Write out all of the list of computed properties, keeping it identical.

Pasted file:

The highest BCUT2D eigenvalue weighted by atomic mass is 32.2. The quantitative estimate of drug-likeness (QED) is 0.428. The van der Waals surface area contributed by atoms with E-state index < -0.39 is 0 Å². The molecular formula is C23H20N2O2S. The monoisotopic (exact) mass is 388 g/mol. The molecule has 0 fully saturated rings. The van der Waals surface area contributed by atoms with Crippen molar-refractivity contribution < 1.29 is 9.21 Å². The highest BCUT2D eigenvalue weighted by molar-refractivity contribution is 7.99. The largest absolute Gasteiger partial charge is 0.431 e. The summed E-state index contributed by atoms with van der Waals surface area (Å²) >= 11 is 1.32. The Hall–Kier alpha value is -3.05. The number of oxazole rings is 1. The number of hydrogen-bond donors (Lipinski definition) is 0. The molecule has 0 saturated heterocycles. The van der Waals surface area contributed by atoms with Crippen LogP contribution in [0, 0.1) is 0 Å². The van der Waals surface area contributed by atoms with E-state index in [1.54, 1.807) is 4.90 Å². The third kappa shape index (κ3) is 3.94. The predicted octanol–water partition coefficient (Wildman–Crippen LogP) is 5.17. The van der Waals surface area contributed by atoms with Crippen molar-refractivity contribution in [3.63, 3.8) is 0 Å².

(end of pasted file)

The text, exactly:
The highest BCUT2D eigenvalue weighted by atomic mass is 32.2. The quantitative estimate of drug-likeness (QED) is 0.428. The van der Waals surface area contributed by atoms with E-state index < -0.39 is 0 Å². The molecular formula is C23H20N2O2S. The monoisotopic (exact) mass is 388 g/mol. The molecule has 0 fully saturated rings. The van der Waals surface area contributed by atoms with Crippen molar-refractivity contribution < 1.29 is 9.21 Å². The highest BCUT2D eigenvalue weighted by molar-refractivity contribution is 7.99. The largest absolute Gasteiger partial charge is 0.431 e. The summed E-state index contributed by atoms with van der Waals surface area (Å²) >= 11 is 1.32. The Hall–Kier alpha value is -3.05. The number of oxazole rings is 1. The number of hydrogen-bond donors (Lipinski definition) is 0. The molecule has 0 saturated heterocycles. The van der Waals surface area contributed by atoms with Crippen LogP contribution in [0, 0.1) is 0 Å². The van der Waals surface area contributed by atoms with E-state index in [1.54, 1.807) is 4.90 Å². The third kappa shape index (κ3) is 3.94. The predicted octanol–water partition coefficient (Wildman–Crippen LogP) is 5.17. The van der Waals surface area contributed by atoms with Crippen molar-refractivity contribution in [3.63, 3.8) is 0 Å².